Letters from Hue

So many of the international travelers I talk to about Hue want to know what in Hue should be on their bucket list, which is not at all a difficult question. There is the Imperial City, the tombs of the Nguyen Kings and Thien Mu pagoda. Those are, I would have to say, the Big 3 in Hue. Not as high on the bucket list but worthy nevertheless are the garden homes of old Hue, the Museum of Royal Fine Arts, our colonial French architectural heritage and all of Hue’s other pagodas. There’s your second tier, right there. Read More
In October of 1985, 24-year-old Nguyen Dinh Thiet mustered out of the Army after six years and sent his CV to two different places. The first was to a tax office in Lao Bao, a far-flung town on the frontier with Laos that lies within the borders of his home province. The other was to the government guesthouse at 5 Le Loi Street in Hue, where they needed more security. Read More
Eastern and Western writers try to help Western readers understand our Tet lunar new year holiday by describing the holiday as a combination of Christmas, New Year’s, the Fourth of July and everyone’s birthday all rolled into one. And they’re right. Read More
Fifty years ago next month, shortly after the Viet Cong stole up from the banks of the Huong River under the cover of darkness and took control of the building that anchors our hotel today, there was a soldier on duty in one of the hotel’s buildings. He wasn’t Viet Cong, but a North Vietnamese ally, and he was leaning out the window. It was an unfortunate decision. Read More
After thirty-two years working in this building, mostly as a waiter, Mr. Duong Dung (his first name, Dung, is pronounced Yoom), retired. He lasted three days. This was last April. He came into my office and removed his hat, and he said, “I really miss the hotel. In fact, I’m homesick for it, and I want to contribute. Can I come back to work a few hours every day?” Read More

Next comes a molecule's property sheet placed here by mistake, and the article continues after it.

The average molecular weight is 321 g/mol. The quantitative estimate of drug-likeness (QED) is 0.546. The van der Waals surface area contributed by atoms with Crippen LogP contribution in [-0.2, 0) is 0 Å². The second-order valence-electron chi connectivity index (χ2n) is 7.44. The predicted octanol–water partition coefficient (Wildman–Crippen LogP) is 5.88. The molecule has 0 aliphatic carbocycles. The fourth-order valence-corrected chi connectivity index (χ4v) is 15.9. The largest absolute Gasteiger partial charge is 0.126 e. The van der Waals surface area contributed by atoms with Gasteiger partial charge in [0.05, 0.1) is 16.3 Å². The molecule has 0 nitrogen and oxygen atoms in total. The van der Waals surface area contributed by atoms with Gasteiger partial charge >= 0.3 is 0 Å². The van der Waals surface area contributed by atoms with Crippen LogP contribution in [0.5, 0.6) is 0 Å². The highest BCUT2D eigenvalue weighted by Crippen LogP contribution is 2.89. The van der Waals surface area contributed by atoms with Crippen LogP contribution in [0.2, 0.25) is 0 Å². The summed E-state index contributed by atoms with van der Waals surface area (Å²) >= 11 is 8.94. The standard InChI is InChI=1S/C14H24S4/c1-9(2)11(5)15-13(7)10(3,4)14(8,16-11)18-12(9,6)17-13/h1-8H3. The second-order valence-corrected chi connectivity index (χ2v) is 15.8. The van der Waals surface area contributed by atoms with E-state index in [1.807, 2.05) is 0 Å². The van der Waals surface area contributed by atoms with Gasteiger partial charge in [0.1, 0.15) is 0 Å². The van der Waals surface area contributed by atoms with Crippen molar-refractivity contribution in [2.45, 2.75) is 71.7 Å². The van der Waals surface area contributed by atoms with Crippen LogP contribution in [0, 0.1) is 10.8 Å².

Ask anyone who’s looked long and deep into the Vietnamese arts, and they’ll tell you that the highest achievement in Vietnamese art is in its architecture. This confuses some because next to the glories of the Eiffel Tower, the Colosseum and Fallingwater, it hardly seems that the buildings developed by Vietnam’s best and brightest hardly measure up. And they don’t. Read More
There are two factors really. The first is a matter of climate, soil, sea and even some bias, perhaps. The beef, poultry, seafood and produce in Hue are borne of conditions that make for really tasty dishes. For example, the squid caught off Hue’s shores commands double the price of squid caught elsewhere. I understand that every region might say the same thing about its food. But not every place can say the same thing about what may be a more persuasive reason for the singular appeal of Hue’s cuisine — the nobility. Read More
24 Hours in the Age-Old Imperial Capital of Vietnam Read More
When I was growing up in Hue, we weathered the winter under umbrellas and ponchos, indoors at games, and generally bundled up against the chill. That was then, and though I still live in the same city, the winter weather in Hue is the most unfamiliar thing about this place. In fact, if you blindfolded me to everything about this city but the current weather reports, I’d be hard-pressed to say it’s the same place. Read More
There isn’t a day that goes by when a guest doesn’t ask for my advice on what to do and where to go when they visit Hue. Answering this question is one of the favorite parts of my job, and I never tire of boosting the city, partly because I’m a big believer in the appeal of my hometown but moreover because I know guests will come back from a visit to any of these places feeling fulfilled, and usually with a story or to share, as well. So, if you visit Hue, you must visit... Read More